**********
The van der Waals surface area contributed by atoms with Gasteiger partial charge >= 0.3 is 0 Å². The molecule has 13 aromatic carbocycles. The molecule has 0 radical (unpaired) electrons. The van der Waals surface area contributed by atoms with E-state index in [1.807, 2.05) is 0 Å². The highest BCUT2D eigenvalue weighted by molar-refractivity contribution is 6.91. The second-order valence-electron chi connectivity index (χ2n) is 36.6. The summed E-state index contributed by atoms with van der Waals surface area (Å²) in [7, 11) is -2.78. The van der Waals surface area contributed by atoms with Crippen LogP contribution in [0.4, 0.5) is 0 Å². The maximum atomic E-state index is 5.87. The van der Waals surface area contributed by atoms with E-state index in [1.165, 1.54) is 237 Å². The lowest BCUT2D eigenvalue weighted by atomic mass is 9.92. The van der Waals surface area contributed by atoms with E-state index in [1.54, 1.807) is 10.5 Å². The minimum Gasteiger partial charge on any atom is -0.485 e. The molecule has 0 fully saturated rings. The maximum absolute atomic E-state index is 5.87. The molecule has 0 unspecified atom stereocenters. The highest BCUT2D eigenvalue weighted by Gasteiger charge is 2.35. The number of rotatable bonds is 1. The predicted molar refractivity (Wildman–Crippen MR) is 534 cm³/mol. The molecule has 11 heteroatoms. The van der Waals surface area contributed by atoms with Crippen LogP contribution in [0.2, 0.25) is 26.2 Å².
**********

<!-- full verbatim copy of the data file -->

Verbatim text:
The van der Waals surface area contributed by atoms with Gasteiger partial charge >= 0.3 is 0 Å². The molecule has 13 aromatic carbocycles. The molecule has 0 radical (unpaired) electrons. The van der Waals surface area contributed by atoms with E-state index in [1.807, 2.05) is 0 Å². The highest BCUT2D eigenvalue weighted by molar-refractivity contribution is 6.91. The second-order valence-electron chi connectivity index (χ2n) is 36.6. The summed E-state index contributed by atoms with van der Waals surface area (Å²) in [7, 11) is -2.78. The van der Waals surface area contributed by atoms with Crippen LogP contribution in [0.4, 0.5) is 0 Å². The maximum atomic E-state index is 5.87. The van der Waals surface area contributed by atoms with E-state index in [1.165, 1.54) is 237 Å². The lowest BCUT2D eigenvalue weighted by atomic mass is 9.92. The van der Waals surface area contributed by atoms with E-state index in [1.54, 1.807) is 10.5 Å². The minimum Gasteiger partial charge on any atom is -0.485 e. The molecule has 0 fully saturated rings. The maximum absolute atomic E-state index is 5.87. The molecule has 0 unspecified atom stereocenters. The highest BCUT2D eigenvalue weighted by Gasteiger charge is 2.35. The number of rotatable bonds is 1. The predicted molar refractivity (Wildman–Crippen MR) is 534 cm³/mol. The molecule has 11 heteroatoms. The van der Waals surface area contributed by atoms with Crippen LogP contribution in [0.2, 0.25) is 26.2 Å².